What should you look for in a camera to create virtual tours?
One of the great things about virtual tours is that you can make at least rudimentary ones with just about any camera. If you’re strapped for resources and/or want to make the most of what you’ve got, even your smartphone will do in theory. That’s how accessible virtual tours really are. The ease with which you can make one doesn’t seem to coincide with the huge effect they have on your business. But who are we to complain?
That means when looking for camera equipment to produce your virtual tours, you need to be looking for quality in order to get the best possible result and stand out from your competitors. But you also want to keep things as simple and straightforward as possible to save both time and money. Here are a few important criteria to consider when choosing your equipment:
Manual stitching vs. automatic
This is the first and biggest decisions you’ll need to make that depends largely on your resources and what you want to achieve. One option is to use a traditional DSLR with a special panorama rig to get high-quality professional shots that then need to be manually stitched together.
This method offers the best-quality photos that will allow viewers to zoom in close to see details without blurring. But this probably isn’t the best option for most people. Why? Because the result, no matter how good it is, generally isn’t worth the investment. Not only do you need an expensive DSLR set up to produce tours this way, you need the special rig, a good fish-eye lens and lots of time to get each shot. What’s more, a skilled professional then needs to take the material and manually stitch the photos together using special software to get a complete 360 view. Nothing could be more labor intensive while small stitching errors are common.
Other products, like the Ricoh Theta and the LG 360 Cam come fully equipped and ready to use at the push of a button. While losing a bit of detailed quality, most users find the difference negligible and worth the lower price and reduced effort involved.Full Screen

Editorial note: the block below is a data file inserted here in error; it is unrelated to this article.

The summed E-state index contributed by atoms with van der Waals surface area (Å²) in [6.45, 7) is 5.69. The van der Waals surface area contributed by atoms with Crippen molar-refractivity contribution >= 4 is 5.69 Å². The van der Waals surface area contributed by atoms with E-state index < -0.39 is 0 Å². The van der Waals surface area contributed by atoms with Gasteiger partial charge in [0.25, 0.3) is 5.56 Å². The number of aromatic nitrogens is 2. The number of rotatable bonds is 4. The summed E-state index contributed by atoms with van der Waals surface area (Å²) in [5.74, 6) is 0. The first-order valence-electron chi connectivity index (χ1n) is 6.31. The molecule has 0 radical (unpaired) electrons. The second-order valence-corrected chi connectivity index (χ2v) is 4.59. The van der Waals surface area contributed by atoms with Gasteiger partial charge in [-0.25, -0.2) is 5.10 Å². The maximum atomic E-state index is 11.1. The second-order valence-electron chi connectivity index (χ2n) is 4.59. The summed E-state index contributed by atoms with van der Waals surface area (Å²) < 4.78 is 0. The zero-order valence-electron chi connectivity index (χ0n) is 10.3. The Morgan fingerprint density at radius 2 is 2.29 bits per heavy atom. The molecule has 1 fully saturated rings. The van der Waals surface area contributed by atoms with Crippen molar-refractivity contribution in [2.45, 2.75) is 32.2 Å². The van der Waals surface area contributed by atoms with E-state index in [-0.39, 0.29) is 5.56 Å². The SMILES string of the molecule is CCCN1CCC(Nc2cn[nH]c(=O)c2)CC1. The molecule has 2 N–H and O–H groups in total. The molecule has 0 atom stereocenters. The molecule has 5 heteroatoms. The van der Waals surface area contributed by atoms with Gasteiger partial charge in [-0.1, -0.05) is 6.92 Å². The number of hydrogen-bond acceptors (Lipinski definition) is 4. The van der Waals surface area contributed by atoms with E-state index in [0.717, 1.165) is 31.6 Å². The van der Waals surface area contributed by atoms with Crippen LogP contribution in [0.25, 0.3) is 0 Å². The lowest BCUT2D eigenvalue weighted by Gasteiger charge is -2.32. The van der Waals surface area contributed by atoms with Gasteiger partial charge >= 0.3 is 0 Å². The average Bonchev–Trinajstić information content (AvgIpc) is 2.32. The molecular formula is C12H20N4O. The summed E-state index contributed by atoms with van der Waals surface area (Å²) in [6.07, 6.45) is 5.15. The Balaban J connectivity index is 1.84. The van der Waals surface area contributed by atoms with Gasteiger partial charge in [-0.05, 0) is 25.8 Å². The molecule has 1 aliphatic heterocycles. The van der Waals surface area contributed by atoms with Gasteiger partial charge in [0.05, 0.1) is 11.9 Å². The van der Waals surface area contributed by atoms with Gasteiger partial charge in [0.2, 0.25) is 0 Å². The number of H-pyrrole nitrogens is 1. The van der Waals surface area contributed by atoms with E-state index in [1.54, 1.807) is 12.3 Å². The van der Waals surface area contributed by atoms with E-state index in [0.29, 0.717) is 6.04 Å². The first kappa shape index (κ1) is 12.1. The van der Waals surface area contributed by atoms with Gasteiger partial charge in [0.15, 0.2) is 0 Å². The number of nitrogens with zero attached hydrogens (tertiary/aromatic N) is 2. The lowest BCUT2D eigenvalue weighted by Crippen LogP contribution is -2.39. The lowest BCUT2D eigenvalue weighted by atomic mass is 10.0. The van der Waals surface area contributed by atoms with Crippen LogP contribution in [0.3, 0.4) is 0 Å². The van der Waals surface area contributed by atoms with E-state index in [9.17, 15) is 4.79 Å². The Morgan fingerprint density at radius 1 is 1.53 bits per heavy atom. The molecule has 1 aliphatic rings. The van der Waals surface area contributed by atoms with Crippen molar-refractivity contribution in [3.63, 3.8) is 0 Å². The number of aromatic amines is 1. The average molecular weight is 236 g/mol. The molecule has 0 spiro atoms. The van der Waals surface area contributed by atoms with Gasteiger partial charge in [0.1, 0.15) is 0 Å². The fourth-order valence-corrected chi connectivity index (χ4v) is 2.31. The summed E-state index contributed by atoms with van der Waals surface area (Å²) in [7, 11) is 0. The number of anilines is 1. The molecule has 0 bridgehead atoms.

When you leave the house in the morning, you never forget your keys or your wallet. Here are a couple of finer tech specs for virtual tour cameras that you shouldn’t leave the house without:
HDR – This function tends to give photos a slightly less-realistic look, but virtual tours aren’t just about aesthetics, they are more practical than that. HDR can help you create a better light balance between the darkest and lightest places in a room so that viewers get a better look at all there is to see – both the shadows behind the couch and the rising sun shining through the balcony over an amazing landscape. HDR may not be the best choice for every situation, but having the option is a must in whatever camera you choose. If you’re using a DSLR, HDR is yet another function you’ll have to perform manually.
Video – Depending on what you’re trying to accomplish, the ability to insert videos into your tours may open doors for you. DSLRs don’t have it, and whatever other camera you’re looking at should be able to capture video at the same quality as it captures photos. Products like the RicohTheta series can even live stream video online, giving you more options of how to use your equipment for different jobs. Ever thought of live streaming an open house in 4K?
So, what camera is right for you?
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